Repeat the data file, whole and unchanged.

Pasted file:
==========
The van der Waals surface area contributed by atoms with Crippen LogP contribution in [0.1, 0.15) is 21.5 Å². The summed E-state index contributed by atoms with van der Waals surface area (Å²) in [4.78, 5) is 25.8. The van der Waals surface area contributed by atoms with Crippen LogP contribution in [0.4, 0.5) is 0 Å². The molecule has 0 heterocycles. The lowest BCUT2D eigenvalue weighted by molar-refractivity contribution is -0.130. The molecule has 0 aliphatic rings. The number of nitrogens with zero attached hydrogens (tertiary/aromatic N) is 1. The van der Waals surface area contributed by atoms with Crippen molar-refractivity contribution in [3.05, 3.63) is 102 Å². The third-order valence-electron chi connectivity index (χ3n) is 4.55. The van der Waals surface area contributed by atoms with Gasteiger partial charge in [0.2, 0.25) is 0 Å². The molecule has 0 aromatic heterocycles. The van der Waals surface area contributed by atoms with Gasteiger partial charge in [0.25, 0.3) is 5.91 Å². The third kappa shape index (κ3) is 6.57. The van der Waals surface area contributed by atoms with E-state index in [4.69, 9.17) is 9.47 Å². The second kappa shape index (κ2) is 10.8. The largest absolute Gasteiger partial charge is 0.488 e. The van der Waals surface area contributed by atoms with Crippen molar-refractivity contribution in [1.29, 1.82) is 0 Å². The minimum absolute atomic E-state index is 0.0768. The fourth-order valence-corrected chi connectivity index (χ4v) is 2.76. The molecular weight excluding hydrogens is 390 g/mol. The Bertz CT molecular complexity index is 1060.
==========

The van der Waals surface area contributed by atoms with Crippen LogP contribution in [0.1, 0.15) is 21.5 Å². The summed E-state index contributed by atoms with van der Waals surface area (Å²) in [4.78, 5) is 25.8. The van der Waals surface area contributed by atoms with Crippen LogP contribution in [0.4, 0.5) is 0 Å². The molecule has 0 heterocycles. The lowest BCUT2D eigenvalue weighted by molar-refractivity contribution is -0.130. The molecule has 0 aliphatic rings. The number of nitrogens with zero attached hydrogens (tertiary/aromatic N) is 1. The van der Waals surface area contributed by atoms with Crippen molar-refractivity contribution in [3.05, 3.63) is 102 Å². The third-order valence-electron chi connectivity index (χ3n) is 4.55. The van der Waals surface area contributed by atoms with Gasteiger partial charge in [0.2, 0.25) is 0 Å². The molecule has 0 aromatic heterocycles. The van der Waals surface area contributed by atoms with Gasteiger partial charge in [0.25, 0.3) is 5.91 Å². The third kappa shape index (κ3) is 6.57. The van der Waals surface area contributed by atoms with E-state index in [4.69, 9.17) is 9.47 Å². The second kappa shape index (κ2) is 10.8. The largest absolute Gasteiger partial charge is 0.488 e. The van der Waals surface area contributed by atoms with Crippen molar-refractivity contribution in [1.29, 1.82) is 0 Å². The minimum absolute atomic E-state index is 0.0768. The fourth-order valence-corrected chi connectivity index (χ4v) is 2.76. The molecular weight excluding hydrogens is 390 g/mol. The Bertz CT molecular complexity index is 1060.